Manipuri Cinema, Phijigee Mani, Best Supporting Actress and National Awards
Part 1

Review by Bobby Wahengbam *

Phijigee Mani

Phijigee Mani

Thanks to the recognition of the digital video format at the National Film Awards two years back, talents of the North Easterners can be appreciated beyond the state boundaries. A Manipuri actress can shine at the 59th National Film Awards 2012 by winning the Best Supporting Actress for her superb performance in Phijigee Mani (My only Gem). Phijigee Mani directed by young and talented O. Gautam also won the National Award for the Best Manipuri Film in the same year.

Such a remarkable feat was done earlier by Master Leikhendro by winning the Best Child Actor for his natural acting for the Nantes Grand Prix winning film Imagi Ningthem (1982), directed by renowned film maker Aribam Syam Sharma, exactly a decade after the release of state's first feature film Matamgi Manipur (1972). Again in the year 1990, Kiranmala, the protagonist of Ishanou, another internationally acclaimed film by Sharma just missed the best actress award but to find contentment with the special mentioned.

The success of Tonthoi has rejuvenated everyone in the Manipuri film fraternity. Everybody in the small film industry is mindful for Awards not just for recognition and future prospect but for monetary reason too. For Tonthoi, the cash award of Rupees 50,000/- is going to be the fattest pay ever. Normally, a top star is paid a fee of only 35,000/- per film. The case is the same for the directors. Now, Tonthoi is receiving appreciations falling on her with a soft, contented smile.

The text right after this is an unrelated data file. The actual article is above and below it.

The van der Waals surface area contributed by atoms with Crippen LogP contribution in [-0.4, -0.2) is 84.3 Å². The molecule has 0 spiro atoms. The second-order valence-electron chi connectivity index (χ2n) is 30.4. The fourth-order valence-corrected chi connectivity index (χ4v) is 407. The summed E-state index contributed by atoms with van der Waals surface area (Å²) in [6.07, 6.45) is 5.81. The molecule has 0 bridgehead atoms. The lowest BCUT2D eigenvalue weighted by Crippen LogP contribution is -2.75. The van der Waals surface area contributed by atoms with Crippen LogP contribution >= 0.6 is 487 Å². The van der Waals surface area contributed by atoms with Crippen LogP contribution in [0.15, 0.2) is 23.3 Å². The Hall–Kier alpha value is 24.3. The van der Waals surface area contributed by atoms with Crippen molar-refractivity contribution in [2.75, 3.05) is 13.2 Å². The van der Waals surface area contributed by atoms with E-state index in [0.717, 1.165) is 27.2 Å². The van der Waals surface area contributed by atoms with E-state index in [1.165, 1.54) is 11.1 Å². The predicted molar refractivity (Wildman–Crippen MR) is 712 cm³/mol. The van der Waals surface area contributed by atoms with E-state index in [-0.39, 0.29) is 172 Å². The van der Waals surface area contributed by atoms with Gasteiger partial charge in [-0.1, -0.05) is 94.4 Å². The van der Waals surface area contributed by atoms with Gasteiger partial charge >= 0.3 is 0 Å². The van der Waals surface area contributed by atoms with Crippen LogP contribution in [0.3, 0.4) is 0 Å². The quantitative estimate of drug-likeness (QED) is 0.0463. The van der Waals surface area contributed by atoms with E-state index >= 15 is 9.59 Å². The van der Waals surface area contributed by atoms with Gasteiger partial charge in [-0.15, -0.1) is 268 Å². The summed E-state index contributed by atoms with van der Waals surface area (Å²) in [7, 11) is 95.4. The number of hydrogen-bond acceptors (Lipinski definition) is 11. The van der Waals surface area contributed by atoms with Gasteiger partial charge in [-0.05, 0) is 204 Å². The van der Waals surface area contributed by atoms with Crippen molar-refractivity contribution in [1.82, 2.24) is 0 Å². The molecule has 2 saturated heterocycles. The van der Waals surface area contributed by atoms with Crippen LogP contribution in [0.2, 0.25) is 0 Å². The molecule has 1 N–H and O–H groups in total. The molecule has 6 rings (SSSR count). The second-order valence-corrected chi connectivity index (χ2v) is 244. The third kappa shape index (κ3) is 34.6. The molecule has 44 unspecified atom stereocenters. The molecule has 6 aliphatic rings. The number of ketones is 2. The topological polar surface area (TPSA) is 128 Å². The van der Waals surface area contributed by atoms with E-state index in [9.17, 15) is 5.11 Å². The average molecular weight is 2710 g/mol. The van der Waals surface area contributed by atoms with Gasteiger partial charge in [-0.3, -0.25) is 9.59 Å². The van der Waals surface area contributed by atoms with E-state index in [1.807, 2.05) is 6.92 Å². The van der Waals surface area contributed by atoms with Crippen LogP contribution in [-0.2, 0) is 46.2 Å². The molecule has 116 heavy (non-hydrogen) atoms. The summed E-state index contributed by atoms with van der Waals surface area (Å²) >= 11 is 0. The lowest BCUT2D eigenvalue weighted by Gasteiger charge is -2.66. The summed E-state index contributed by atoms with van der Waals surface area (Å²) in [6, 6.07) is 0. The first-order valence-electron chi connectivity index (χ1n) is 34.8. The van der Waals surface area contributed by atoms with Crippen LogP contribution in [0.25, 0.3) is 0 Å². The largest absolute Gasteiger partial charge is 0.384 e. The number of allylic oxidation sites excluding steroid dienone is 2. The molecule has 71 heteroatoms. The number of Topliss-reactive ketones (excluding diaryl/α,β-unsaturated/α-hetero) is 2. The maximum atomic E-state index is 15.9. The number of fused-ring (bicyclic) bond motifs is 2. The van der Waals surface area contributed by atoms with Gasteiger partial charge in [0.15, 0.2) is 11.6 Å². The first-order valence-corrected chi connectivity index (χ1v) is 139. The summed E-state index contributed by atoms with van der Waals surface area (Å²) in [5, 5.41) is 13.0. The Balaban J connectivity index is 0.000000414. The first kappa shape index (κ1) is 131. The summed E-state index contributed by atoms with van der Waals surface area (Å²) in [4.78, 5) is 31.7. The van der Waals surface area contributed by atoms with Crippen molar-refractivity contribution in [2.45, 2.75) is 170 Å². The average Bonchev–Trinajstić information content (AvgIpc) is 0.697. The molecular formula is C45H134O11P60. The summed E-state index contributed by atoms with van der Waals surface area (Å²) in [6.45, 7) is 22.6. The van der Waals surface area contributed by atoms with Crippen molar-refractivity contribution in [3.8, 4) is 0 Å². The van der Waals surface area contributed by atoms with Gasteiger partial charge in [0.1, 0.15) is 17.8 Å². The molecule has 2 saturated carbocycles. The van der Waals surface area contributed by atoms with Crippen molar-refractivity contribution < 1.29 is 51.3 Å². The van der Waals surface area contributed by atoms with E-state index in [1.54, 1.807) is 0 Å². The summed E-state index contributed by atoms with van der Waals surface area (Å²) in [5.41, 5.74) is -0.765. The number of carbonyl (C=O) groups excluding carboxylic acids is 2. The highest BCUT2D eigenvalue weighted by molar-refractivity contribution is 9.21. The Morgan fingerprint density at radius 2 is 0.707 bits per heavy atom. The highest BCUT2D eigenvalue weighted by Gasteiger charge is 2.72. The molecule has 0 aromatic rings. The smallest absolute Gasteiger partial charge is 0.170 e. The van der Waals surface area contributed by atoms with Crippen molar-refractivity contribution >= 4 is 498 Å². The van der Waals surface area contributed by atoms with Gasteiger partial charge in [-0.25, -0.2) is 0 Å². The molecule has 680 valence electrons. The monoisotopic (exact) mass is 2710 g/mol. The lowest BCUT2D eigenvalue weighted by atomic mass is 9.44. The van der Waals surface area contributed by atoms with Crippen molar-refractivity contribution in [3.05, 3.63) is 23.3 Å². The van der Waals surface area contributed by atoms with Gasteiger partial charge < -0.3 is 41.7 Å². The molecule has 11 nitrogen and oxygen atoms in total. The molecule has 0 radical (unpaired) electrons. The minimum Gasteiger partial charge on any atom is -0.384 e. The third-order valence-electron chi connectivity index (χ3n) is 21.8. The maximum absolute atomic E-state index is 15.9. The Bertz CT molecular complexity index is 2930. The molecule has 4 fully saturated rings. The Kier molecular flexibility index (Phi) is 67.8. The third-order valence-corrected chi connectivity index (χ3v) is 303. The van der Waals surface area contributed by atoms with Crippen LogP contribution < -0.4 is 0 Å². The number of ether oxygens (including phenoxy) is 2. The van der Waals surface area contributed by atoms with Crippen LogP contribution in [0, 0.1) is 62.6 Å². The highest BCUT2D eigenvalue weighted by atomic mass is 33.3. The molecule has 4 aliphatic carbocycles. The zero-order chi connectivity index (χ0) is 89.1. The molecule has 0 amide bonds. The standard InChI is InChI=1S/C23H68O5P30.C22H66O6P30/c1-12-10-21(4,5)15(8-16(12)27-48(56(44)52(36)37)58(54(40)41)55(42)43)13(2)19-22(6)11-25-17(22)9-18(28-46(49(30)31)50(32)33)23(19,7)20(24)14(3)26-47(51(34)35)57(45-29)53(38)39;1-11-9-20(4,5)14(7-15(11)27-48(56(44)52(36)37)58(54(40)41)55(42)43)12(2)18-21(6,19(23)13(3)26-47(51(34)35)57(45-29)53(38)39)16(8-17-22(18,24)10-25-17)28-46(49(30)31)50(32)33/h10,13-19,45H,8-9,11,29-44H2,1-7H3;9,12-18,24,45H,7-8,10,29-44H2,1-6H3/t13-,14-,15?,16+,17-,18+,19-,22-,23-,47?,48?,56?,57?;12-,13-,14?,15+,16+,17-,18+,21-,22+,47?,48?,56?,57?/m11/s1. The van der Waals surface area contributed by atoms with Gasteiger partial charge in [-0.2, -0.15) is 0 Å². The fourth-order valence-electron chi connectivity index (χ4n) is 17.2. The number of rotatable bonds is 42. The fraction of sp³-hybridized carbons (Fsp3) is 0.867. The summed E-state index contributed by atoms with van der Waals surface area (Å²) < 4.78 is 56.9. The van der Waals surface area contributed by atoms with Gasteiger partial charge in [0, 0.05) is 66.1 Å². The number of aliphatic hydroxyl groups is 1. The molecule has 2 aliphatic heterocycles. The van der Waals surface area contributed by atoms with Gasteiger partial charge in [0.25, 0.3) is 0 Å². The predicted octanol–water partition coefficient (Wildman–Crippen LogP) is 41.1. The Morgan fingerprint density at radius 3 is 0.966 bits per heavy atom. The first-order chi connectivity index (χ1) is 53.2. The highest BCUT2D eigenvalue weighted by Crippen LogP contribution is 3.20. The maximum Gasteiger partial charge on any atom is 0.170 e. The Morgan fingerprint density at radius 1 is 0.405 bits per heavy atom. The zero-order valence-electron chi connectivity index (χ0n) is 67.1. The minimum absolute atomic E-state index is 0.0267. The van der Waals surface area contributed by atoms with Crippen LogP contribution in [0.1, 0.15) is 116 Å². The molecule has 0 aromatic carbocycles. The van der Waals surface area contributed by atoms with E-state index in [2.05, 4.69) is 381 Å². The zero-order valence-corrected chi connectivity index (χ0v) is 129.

She has already proved her mettle in earlier films that includes Thoicha (2010 dir. Prem), Paokhum (Biswamitra; she was conferred special mentioned in the state award, 2011), Sakhenba Bhoot (2009, Biswamitra), Nungsibi Kabo Valley (2011, Jeetendra Ningombam). Thoicha, a supernatural traditional horror, was a blockbuster. It is a rare quality for an actress to get appreciation from both the masses and the classes.

Recently, the versatile actress won the Viewers' Choice award for the most popular actress, 2011 organised by Film Academy, Manipur. When inquired about her method of acting for the two divergent styles, she commented that she tried to enter to the skin of the character heart and soul no matter the genre of the film, commercial or art.

In Phijigee Mani, she could manage to reflect the boiling pain she has been living with her body of art which is further enhanced by her free flowing but controlled dialogue delivery. Her class in acting is vividly evident in the scene in which she meets her brother, who is incommunicado for more than six years and whom she has come to meet all the way to Shillong from Imphal. Panelists, probably, could not help but to consider her for the prestigious Best Supporting Actress award for her absorbing facial expression in the scene. In the film, as a whole, her matured act echoes moments of almost unbearable poignancy. And it was so done by playing around the nuances of subtle but natural acting.

Phijigee Mani is one of the few films that attempts to divert tide from the forceful wave of commercial filmmaking. In spite of making digital video format eligible for competition two years back, Manipuri digital film industry, with 31 odd films a year, failed to win an award including the exclusive Best Manipuri Feature Film last year. Phijigee Mani ends a decade old draught of Manipuri film at the National Awards. A celluloid film "Chatledo Eidi" by second generation director Makhon Mani Mongsaba was last conferred the best Manipuri film award at the 48th National award way back in the year 2000.

The award is a saving grace for Mrs. Medha, the producer, as she used to shy away from public sphere to avoid embarrassment. She reminded how she was being teased for the poor show of the film at the box office. She was laughed at since she also wrote the story. The film, made with a budget of 10 lakh +, could not fetch even 10% of its cost from its limited release at 20 theaters. Even though she has not expected much from the box office, she had to face the disastrous box office failure with utter shock.